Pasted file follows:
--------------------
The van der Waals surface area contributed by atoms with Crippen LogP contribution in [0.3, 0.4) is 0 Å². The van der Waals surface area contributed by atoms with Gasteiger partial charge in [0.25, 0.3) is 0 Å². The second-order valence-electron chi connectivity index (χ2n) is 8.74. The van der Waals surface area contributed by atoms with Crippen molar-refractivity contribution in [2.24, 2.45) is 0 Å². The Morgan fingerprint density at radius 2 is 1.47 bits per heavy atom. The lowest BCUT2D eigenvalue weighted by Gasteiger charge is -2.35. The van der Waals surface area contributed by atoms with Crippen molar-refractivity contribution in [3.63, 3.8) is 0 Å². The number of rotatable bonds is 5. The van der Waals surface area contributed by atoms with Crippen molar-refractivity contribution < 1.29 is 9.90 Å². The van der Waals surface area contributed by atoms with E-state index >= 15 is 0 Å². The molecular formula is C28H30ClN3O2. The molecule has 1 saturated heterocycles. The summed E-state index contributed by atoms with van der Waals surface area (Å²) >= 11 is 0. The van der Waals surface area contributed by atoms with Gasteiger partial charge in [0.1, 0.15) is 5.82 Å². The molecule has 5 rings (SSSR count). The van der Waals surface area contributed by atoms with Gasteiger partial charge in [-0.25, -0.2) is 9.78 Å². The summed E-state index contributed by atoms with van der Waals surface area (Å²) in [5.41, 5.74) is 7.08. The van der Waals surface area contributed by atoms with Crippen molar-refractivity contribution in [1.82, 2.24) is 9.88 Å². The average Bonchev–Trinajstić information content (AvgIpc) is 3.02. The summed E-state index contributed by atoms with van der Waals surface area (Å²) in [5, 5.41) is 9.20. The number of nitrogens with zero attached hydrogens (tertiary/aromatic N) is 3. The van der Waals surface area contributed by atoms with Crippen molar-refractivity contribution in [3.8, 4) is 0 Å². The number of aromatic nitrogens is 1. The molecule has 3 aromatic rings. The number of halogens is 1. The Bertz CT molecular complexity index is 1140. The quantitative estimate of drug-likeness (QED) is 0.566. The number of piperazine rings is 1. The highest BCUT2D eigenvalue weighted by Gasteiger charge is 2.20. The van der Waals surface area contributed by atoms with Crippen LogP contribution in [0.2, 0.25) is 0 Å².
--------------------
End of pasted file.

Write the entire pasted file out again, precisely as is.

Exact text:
The van der Waals surface area contributed by atoms with Crippen LogP contribution in [0.3, 0.4) is 0 Å². The van der Waals surface area contributed by atoms with Gasteiger partial charge in [0.25, 0.3) is 0 Å². The second-order valence-electron chi connectivity index (χ2n) is 8.74. The van der Waals surface area contributed by atoms with Crippen molar-refractivity contribution in [2.24, 2.45) is 0 Å². The Morgan fingerprint density at radius 2 is 1.47 bits per heavy atom. The lowest BCUT2D eigenvalue weighted by Gasteiger charge is -2.35. The van der Waals surface area contributed by atoms with Crippen molar-refractivity contribution in [3.63, 3.8) is 0 Å². The number of rotatable bonds is 5. The van der Waals surface area contributed by atoms with Crippen molar-refractivity contribution < 1.29 is 9.90 Å². The van der Waals surface area contributed by atoms with E-state index >= 15 is 0 Å². The molecular formula is C28H30ClN3O2. The molecule has 1 saturated heterocycles. The summed E-state index contributed by atoms with van der Waals surface area (Å²) >= 11 is 0. The van der Waals surface area contributed by atoms with Gasteiger partial charge in [0.1, 0.15) is 5.82 Å². The molecule has 5 rings (SSSR count). The van der Waals surface area contributed by atoms with Gasteiger partial charge in [-0.25, -0.2) is 9.78 Å². The summed E-state index contributed by atoms with van der Waals surface area (Å²) in [5.41, 5.74) is 7.08. The van der Waals surface area contributed by atoms with Crippen molar-refractivity contribution in [1.82, 2.24) is 9.88 Å². The average Bonchev–Trinajstić information content (AvgIpc) is 3.02. The summed E-state index contributed by atoms with van der Waals surface area (Å²) in [5, 5.41) is 9.20. The number of nitrogens with zero attached hydrogens (tertiary/aromatic N) is 3. The van der Waals surface area contributed by atoms with Crippen molar-refractivity contribution in [3.8, 4) is 0 Å². The number of aromatic nitrogens is 1. The molecule has 3 aromatic rings. The number of halogens is 1. The Bertz CT molecular complexity index is 1140. The quantitative estimate of drug-likeness (QED) is 0.566. The number of piperazine rings is 1. The highest BCUT2D eigenvalue weighted by Gasteiger charge is 2.20. The van der Waals surface area contributed by atoms with Crippen LogP contribution in [0.2, 0.25) is 0 Å².